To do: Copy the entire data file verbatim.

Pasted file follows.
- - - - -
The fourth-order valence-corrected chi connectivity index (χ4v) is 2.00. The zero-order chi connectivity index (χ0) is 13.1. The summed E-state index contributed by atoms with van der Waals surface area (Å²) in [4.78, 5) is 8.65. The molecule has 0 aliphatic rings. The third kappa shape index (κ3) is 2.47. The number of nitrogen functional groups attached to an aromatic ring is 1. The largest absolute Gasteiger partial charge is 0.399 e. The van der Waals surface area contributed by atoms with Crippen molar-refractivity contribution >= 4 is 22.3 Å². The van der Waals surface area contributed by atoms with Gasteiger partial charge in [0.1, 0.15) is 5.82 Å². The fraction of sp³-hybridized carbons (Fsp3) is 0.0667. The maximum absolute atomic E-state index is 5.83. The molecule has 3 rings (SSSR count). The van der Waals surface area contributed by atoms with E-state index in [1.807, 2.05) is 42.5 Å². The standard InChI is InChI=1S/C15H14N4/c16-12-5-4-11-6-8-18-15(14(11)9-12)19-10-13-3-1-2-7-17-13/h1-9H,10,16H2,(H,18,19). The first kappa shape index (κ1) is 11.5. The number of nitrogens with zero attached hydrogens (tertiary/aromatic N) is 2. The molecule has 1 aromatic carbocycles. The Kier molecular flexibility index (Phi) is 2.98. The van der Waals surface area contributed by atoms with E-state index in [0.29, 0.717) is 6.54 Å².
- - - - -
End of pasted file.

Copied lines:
The fourth-order valence-corrected chi connectivity index (χ4v) is 2.00. The zero-order chi connectivity index (χ0) is 13.1. The summed E-state index contributed by atoms with van der Waals surface area (Å²) in [4.78, 5) is 8.65. The molecule has 0 aliphatic rings. The third kappa shape index (κ3) is 2.47. The number of nitrogen functional groups attached to an aromatic ring is 1. The largest absolute Gasteiger partial charge is 0.399 e. The van der Waals surface area contributed by atoms with Crippen molar-refractivity contribution >= 4 is 22.3 Å². The van der Waals surface area contributed by atoms with Gasteiger partial charge in [0.1, 0.15) is 5.82 Å². The fraction of sp³-hybridized carbons (Fsp3) is 0.0667. The maximum absolute atomic E-state index is 5.83. The molecule has 3 rings (SSSR count). The van der Waals surface area contributed by atoms with E-state index in [1.807, 2.05) is 42.5 Å². The standard InChI is InChI=1S/C15H14N4/c16-12-5-4-11-6-8-18-15(14(11)9-12)19-10-13-3-1-2-7-17-13/h1-9H,10,16H2,(H,18,19). The first kappa shape index (κ1) is 11.5. The number of nitrogens with zero attached hydrogens (tertiary/aromatic N) is 2. The molecule has 1 aromatic carbocycles. The Kier molecular flexibility index (Phi) is 2.98. The van der Waals surface area contributed by atoms with E-state index in [0.29, 0.717) is 6.54 Å².